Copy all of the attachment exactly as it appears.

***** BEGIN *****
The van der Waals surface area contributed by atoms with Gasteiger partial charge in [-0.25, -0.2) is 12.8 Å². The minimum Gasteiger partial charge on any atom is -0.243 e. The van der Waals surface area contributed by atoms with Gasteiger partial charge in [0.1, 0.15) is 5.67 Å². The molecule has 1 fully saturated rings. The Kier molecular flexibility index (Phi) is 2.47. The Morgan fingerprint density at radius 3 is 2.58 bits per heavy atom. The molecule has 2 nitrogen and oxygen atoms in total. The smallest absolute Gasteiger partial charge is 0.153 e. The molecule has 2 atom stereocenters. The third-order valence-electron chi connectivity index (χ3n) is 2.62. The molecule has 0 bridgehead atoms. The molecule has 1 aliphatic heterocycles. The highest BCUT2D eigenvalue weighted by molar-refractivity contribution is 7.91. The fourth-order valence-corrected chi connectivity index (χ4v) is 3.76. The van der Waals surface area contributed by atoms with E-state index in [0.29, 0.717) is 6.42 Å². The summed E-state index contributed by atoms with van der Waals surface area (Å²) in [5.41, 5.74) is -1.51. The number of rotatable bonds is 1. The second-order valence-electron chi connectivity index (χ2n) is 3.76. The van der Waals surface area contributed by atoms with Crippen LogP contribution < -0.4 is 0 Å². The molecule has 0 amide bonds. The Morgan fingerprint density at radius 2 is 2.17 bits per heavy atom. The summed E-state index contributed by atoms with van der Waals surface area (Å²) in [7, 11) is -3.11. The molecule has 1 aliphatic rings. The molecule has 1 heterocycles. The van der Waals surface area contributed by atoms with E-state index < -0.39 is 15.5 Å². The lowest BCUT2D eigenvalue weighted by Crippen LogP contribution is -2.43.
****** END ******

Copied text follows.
The van der Waals surface area contributed by atoms with Gasteiger partial charge in [-0.25, -0.2) is 12.8 Å². The minimum Gasteiger partial charge on any atom is -0.243 e. The van der Waals surface area contributed by atoms with Gasteiger partial charge in [0.1, 0.15) is 5.67 Å². The molecule has 1 fully saturated rings. The Kier molecular flexibility index (Phi) is 2.47. The Morgan fingerprint density at radius 3 is 2.58 bits per heavy atom. The molecule has 2 nitrogen and oxygen atoms in total. The smallest absolute Gasteiger partial charge is 0.153 e. The molecule has 2 atom stereocenters. The third-order valence-electron chi connectivity index (χ3n) is 2.62. The molecule has 0 bridgehead atoms. The molecule has 1 aliphatic heterocycles. The highest BCUT2D eigenvalue weighted by molar-refractivity contribution is 7.91. The fourth-order valence-corrected chi connectivity index (χ4v) is 3.76. The van der Waals surface area contributed by atoms with E-state index in [0.29, 0.717) is 6.42 Å². The summed E-state index contributed by atoms with van der Waals surface area (Å²) in [5.41, 5.74) is -1.51. The number of rotatable bonds is 1. The second-order valence-electron chi connectivity index (χ2n) is 3.76. The van der Waals surface area contributed by atoms with Crippen LogP contribution < -0.4 is 0 Å². The molecule has 0 amide bonds. The Morgan fingerprint density at radius 2 is 2.17 bits per heavy atom. The summed E-state index contributed by atoms with van der Waals surface area (Å²) in [7, 11) is -3.11. The molecule has 1 aliphatic rings. The molecule has 1 heterocycles. The van der Waals surface area contributed by atoms with E-state index < -0.39 is 15.5 Å². The lowest BCUT2D eigenvalue weighted by Crippen LogP contribution is -2.43.